“Green” Hard Disk Drives Part 2

In the previous blog, we looked at the issue of reduced power being a major component of what makes a hard drive ‘green.’   An additional factor that may further reduce power consumption is more intelligent scheduling of the various ‘idle’ and ‘sleep’ states included in the SATA specification.  Being able to reduce the power consumption of the drive during an idle time can help to make the drive more ‘green.’

With all these changes, you may wonder if a green drive would be suitable for actual use.  Manufacturers claim that ‘green’ drives are adequate for most, but not all, applications.  There may be uses for which green hard drives aren’t as well suited as standard drives – but for most users, a green drive will be a good match, and the user won’t even be able to detect a performance difference. For example, if a green drive’s primary uses will be for storing data or multimedia files, then playing them back on demand, a green drive should be more than adequate.

For all but the most data-intensive tasks, a green hard disk drive will probably be more than adequate.

‘Green’ manufacturing and recyclability

Low power consumption isn’t the only factor to be considered when considering whether or not a drive is ‘green.’  Factors such as the energy used to build the drive and the manufacturing process’s impact on the environment can also play a role.

Some HDD makers are making claims that their green drives are being built with a minimal impact on the environment.  This may be achieved through energy efficient manufacturing processes; a reduction in hazardous materials used in the manufacture of the drives, and/or smaller amounts of hazardous materials (such as halogens) being released into the environment during the manufacture of the drives.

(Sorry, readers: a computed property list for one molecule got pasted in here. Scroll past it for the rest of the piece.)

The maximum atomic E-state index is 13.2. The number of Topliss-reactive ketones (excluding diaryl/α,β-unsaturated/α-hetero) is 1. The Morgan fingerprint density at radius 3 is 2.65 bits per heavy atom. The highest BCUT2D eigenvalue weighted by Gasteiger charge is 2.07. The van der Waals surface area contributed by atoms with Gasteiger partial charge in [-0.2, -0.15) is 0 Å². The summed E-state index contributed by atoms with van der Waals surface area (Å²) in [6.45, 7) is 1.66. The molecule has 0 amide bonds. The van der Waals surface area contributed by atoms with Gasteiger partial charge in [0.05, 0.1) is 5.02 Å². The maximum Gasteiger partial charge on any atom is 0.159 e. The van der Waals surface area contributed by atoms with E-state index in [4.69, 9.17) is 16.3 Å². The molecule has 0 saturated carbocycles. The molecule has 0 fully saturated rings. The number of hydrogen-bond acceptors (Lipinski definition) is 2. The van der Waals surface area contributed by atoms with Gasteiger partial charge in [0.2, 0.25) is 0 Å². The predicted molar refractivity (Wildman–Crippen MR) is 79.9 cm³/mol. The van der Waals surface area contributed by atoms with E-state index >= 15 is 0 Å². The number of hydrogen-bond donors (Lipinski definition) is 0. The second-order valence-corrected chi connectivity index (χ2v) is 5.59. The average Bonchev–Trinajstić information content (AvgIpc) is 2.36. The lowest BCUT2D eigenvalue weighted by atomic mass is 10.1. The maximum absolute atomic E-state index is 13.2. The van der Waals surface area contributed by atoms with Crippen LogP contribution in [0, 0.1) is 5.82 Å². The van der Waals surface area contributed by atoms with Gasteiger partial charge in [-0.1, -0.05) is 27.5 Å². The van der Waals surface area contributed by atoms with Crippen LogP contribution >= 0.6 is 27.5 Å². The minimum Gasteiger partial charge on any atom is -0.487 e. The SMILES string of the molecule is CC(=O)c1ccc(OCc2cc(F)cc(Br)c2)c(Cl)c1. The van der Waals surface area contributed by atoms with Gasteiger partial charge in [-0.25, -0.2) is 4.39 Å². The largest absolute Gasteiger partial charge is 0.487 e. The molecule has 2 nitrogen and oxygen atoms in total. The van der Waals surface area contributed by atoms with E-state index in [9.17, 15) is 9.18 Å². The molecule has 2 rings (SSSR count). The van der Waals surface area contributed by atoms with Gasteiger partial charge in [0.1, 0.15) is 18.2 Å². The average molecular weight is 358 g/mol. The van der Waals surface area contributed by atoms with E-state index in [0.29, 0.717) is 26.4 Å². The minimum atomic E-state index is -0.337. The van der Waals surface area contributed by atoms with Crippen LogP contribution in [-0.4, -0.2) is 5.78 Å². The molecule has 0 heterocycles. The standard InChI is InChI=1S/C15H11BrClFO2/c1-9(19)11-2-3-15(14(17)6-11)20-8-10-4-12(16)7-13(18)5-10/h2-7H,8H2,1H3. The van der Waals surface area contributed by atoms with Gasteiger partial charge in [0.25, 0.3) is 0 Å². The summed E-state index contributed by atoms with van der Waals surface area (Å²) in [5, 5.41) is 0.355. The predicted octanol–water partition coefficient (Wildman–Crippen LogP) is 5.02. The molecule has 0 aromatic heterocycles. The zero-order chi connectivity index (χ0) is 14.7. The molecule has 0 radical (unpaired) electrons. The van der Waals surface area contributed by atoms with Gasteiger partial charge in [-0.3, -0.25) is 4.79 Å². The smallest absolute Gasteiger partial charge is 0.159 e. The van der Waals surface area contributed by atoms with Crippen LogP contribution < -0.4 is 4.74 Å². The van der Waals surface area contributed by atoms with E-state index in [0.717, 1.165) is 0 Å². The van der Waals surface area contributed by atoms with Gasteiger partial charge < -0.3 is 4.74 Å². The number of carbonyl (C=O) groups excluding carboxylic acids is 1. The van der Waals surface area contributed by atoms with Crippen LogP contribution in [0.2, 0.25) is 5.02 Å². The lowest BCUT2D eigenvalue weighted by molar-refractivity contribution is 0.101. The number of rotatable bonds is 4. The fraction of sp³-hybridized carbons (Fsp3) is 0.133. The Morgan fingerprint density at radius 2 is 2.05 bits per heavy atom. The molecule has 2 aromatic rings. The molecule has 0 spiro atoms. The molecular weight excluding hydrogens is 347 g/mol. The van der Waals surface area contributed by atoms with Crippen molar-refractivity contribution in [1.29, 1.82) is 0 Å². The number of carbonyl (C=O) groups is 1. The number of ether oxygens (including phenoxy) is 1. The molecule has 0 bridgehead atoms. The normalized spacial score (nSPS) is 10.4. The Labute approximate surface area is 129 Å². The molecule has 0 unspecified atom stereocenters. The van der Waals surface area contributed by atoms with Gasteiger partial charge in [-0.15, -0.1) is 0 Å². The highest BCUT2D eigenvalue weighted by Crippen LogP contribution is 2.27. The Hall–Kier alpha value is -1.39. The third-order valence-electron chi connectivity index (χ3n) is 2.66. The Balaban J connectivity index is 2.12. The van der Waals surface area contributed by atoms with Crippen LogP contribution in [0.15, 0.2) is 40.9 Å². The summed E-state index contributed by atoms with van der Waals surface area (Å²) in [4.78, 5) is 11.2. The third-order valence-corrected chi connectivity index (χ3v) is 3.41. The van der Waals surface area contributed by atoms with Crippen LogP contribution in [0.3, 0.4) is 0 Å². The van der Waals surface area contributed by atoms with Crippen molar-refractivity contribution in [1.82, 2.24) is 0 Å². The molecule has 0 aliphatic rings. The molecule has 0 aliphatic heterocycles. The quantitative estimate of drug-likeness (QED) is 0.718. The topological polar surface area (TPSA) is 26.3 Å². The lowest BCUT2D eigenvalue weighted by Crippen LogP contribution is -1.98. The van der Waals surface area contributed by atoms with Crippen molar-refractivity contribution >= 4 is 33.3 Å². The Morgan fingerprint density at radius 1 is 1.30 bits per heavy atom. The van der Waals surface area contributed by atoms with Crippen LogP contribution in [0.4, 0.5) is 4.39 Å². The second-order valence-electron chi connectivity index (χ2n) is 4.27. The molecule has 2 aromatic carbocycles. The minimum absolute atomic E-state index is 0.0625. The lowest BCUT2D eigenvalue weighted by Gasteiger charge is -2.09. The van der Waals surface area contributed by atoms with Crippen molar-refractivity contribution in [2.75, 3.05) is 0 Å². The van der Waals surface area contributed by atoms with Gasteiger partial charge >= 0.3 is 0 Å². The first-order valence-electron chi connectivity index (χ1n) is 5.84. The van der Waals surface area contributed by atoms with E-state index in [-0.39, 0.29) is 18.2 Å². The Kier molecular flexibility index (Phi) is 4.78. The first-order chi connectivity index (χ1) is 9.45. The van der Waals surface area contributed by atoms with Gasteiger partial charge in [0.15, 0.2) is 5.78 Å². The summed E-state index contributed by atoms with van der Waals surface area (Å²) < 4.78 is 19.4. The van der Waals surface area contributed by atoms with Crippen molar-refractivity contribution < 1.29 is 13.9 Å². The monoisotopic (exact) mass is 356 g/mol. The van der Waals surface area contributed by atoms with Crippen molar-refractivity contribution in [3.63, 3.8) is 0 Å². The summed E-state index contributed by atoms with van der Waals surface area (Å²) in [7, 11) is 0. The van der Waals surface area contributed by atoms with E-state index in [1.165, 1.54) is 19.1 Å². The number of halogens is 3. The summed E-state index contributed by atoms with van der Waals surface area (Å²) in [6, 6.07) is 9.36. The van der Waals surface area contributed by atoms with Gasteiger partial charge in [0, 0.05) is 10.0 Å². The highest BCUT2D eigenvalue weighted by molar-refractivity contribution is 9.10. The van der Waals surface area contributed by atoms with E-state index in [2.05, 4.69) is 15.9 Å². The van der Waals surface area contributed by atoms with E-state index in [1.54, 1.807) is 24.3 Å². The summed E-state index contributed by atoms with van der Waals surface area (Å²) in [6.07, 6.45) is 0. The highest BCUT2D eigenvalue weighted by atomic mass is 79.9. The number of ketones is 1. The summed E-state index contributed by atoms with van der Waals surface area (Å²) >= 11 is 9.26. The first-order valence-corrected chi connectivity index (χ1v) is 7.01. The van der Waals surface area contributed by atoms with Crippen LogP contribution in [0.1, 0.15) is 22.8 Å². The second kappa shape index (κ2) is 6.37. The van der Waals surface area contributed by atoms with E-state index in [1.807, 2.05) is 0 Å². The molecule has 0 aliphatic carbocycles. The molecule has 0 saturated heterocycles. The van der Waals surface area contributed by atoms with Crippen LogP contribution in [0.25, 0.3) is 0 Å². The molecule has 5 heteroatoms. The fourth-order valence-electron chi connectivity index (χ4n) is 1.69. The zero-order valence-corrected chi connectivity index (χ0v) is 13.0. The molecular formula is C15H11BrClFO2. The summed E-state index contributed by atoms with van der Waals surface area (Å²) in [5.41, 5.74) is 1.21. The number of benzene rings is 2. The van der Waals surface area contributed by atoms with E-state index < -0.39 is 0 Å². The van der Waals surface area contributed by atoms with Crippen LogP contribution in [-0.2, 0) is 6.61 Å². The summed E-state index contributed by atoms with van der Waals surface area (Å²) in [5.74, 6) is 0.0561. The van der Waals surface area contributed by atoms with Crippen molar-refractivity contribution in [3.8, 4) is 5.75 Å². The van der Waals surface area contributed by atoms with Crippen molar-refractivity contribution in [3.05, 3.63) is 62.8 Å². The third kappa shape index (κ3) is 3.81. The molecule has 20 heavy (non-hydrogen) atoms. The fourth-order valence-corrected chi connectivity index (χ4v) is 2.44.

If you visit the websites for these manufacturers – or even review their spec sheets that are available as part of the listings of some drive resellers (or even look at the boxes that the drives come in, if they’re offered as retail products), you may see a number of statements that confirm that certain chemicals are not used in the manufacture of these drives.  These drives may also bear identification that they comply with the  RoHS (Reduction of Hazardous Substances) Directive.  Additionally, drive manufacturers identify their ‘green’ drives with words that sound ‘green’—words like Green or Eco are often included in the drive names.

Additionally, the drives may be made with materials that are less harmful to the environment than those used for other drives.  And, further, a large percentage of the materials that ARE used in the drives are recyclable.  Being able to reuse the materials, rather than put them into the environment, is certainly a green advantage.

Mark Brownstein is a technology journalist and technology consultant who specializes in explaining and interpreting new technologies, and clarifying how to integrate these new products into current systems. He has been Editor-In-Chief at computer technology and networking publications, has held significant editorial positions at major technology magazines, and is a frequent contributor to various technology magazines. He has written seven books. He is Microsoft Certified, and spends much of his time testing hardware and software products, running his own networks, and learning the best ways to get computer systems running and to keep them running.

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